She said her organization and others have leaned into a sales-based approach to recruitment, something they first dabbled with during the early days of COVID-19.
Sinceri Senior Living has also shifted to a marketing approach, hiring recruiters for a number of its 81 buildings, with most of the cost going to corporate. The facilities benefit from more staffing lead generation.
Belford also said Sinceri, which focuses on assisted living and memory care, reduced its agency use by 70% between 2021 and 2022. Much of that was due to a new outlook on scheduling.
“It’s just going to the employees as if they were residents and asking them, ‘What is your need?’ Some employees like four-hour shifts, some like six-hour shifts and some can only work Tuesday, Thursday and Friday because they have daycare then or they have another job,” Belford said. “So we opened up the gamut so they can kind of pick the hours they want to work and we fill the holes as we need to.”
He added that the thinking reflects that of Forbes 100 companies that are starting to entertain four-day day work weeks. He sees no additional costs, and said flex scheduling can reduce overtime and call-outs for illness or other reasons.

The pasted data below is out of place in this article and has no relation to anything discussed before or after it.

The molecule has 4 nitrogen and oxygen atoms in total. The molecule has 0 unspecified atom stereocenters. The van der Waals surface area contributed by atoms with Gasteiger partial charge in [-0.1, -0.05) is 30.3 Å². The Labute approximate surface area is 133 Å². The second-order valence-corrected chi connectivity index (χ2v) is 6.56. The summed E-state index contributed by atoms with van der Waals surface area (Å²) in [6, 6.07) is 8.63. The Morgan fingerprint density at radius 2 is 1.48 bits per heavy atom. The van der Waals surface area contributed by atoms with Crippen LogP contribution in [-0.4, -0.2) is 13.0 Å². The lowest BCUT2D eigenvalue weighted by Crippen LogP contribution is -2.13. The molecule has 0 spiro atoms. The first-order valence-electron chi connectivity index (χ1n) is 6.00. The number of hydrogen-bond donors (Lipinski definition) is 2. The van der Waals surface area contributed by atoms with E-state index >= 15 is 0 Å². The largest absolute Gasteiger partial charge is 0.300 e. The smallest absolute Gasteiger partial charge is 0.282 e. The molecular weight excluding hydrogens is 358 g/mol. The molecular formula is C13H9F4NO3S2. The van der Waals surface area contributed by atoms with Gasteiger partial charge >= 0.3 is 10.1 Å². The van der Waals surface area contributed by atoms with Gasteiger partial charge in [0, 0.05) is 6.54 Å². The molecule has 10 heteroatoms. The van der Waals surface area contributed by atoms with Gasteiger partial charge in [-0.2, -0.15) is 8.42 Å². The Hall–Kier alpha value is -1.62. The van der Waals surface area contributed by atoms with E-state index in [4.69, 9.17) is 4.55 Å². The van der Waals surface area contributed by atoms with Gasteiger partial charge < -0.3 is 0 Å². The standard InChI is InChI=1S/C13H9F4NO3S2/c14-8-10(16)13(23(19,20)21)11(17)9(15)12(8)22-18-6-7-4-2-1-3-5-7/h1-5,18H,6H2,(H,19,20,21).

Unkle, whose continuing care retirement community has never used agency throughout the pandemic, said others should embrace the idea of marketing jobs in a better light. Like Reingold, he says it’s important to get an early foothold in a market’s talent pool.
“The high school and vo-tech schools are really critical, the tracks that are not college-based,” he said, adding that finding people includes using recently developed technology for targeting ads. “And if you’re geofencing for selling apartments, why aren’t you geofencing for selling your jobs? You’ve got to get off the fence a little bit.”
Among the staffing initiatives the speakers have employed are:
- Scheduling 4- and 6-hour shifts, and allowing workers to come in fewer days a week.
- Creating partnerships with community colleges on specific programs that can help make career ladders more realistic